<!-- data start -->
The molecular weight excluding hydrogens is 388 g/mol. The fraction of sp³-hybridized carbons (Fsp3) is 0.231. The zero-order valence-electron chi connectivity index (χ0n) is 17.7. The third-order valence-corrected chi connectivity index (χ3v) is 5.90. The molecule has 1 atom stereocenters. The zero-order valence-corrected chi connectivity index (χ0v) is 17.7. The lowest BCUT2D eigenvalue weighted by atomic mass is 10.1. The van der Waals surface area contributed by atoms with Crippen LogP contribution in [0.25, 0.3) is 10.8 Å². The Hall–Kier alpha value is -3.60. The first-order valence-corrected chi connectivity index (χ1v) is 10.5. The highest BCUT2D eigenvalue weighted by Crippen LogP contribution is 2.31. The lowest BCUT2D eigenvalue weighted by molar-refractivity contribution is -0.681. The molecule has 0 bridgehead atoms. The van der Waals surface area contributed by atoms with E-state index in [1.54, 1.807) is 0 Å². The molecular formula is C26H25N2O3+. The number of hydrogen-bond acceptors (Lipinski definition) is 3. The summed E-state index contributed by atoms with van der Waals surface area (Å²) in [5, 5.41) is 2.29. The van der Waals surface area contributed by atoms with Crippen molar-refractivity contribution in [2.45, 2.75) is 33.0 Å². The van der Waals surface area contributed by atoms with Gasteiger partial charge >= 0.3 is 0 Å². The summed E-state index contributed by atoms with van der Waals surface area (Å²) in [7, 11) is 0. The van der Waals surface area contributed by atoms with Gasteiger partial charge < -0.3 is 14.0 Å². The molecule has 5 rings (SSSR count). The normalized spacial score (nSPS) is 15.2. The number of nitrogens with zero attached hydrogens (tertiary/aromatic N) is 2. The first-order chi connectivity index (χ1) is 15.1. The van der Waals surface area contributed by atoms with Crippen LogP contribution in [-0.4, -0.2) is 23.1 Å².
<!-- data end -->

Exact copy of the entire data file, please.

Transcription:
The molecular weight excluding hydrogens is 388 g/mol. The fraction of sp³-hybridized carbons (Fsp3) is 0.231. The zero-order valence-electron chi connectivity index (χ0n) is 17.7. The third-order valence-corrected chi connectivity index (χ3v) is 5.90. The molecule has 1 atom stereocenters. The zero-order valence-corrected chi connectivity index (χ0v) is 17.7. The lowest BCUT2D eigenvalue weighted by atomic mass is 10.1. The van der Waals surface area contributed by atoms with Crippen LogP contribution in [0.25, 0.3) is 10.8 Å². The Hall–Kier alpha value is -3.60. The first-order valence-corrected chi connectivity index (χ1v) is 10.5. The highest BCUT2D eigenvalue weighted by Crippen LogP contribution is 2.31. The lowest BCUT2D eigenvalue weighted by molar-refractivity contribution is -0.681. The molecule has 0 bridgehead atoms. The van der Waals surface area contributed by atoms with E-state index in [1.54, 1.807) is 0 Å². The molecular formula is C26H25N2O3+. The number of hydrogen-bond acceptors (Lipinski definition) is 3. The summed E-state index contributed by atoms with van der Waals surface area (Å²) in [5, 5.41) is 2.29. The van der Waals surface area contributed by atoms with Crippen molar-refractivity contribution in [2.45, 2.75) is 33.0 Å². The van der Waals surface area contributed by atoms with Gasteiger partial charge >= 0.3 is 0 Å². The summed E-state index contributed by atoms with van der Waals surface area (Å²) in [7, 11) is 0. The van der Waals surface area contributed by atoms with Gasteiger partial charge < -0.3 is 14.0 Å². The molecule has 5 rings (SSSR count). The normalized spacial score (nSPS) is 15.2. The number of nitrogens with zero attached hydrogens (tertiary/aromatic N) is 2. The first-order chi connectivity index (χ1) is 15.1. The van der Waals surface area contributed by atoms with Crippen LogP contribution in [-0.4, -0.2) is 23.1 Å².